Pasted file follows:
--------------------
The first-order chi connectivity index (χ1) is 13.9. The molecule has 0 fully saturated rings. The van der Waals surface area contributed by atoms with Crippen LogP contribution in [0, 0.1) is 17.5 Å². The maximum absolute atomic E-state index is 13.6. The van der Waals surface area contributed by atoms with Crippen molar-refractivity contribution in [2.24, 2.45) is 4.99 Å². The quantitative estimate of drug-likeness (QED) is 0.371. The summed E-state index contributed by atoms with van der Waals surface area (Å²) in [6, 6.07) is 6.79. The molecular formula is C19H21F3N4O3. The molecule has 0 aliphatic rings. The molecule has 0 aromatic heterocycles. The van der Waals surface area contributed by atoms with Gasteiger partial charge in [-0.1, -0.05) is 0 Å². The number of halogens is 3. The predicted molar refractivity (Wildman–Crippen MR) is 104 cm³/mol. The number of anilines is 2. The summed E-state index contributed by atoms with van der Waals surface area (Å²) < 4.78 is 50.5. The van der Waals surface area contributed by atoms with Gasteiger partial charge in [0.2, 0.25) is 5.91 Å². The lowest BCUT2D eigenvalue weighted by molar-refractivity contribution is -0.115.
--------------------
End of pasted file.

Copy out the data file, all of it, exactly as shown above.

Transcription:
The first-order chi connectivity index (χ1) is 13.9. The molecule has 0 fully saturated rings. The van der Waals surface area contributed by atoms with Crippen LogP contribution in [0, 0.1) is 17.5 Å². The maximum absolute atomic E-state index is 13.6. The van der Waals surface area contributed by atoms with Crippen molar-refractivity contribution in [2.24, 2.45) is 4.99 Å². The quantitative estimate of drug-likeness (QED) is 0.371. The summed E-state index contributed by atoms with van der Waals surface area (Å²) in [6, 6.07) is 6.79. The molecular formula is C19H21F3N4O3. The molecule has 0 aliphatic rings. The molecule has 0 aromatic heterocycles. The van der Waals surface area contributed by atoms with Gasteiger partial charge in [-0.1, -0.05) is 0 Å². The number of halogens is 3. The predicted molar refractivity (Wildman–Crippen MR) is 104 cm³/mol. The number of anilines is 2. The summed E-state index contributed by atoms with van der Waals surface area (Å²) < 4.78 is 50.5. The van der Waals surface area contributed by atoms with Gasteiger partial charge in [0.2, 0.25) is 5.91 Å². The lowest BCUT2D eigenvalue weighted by molar-refractivity contribution is -0.115.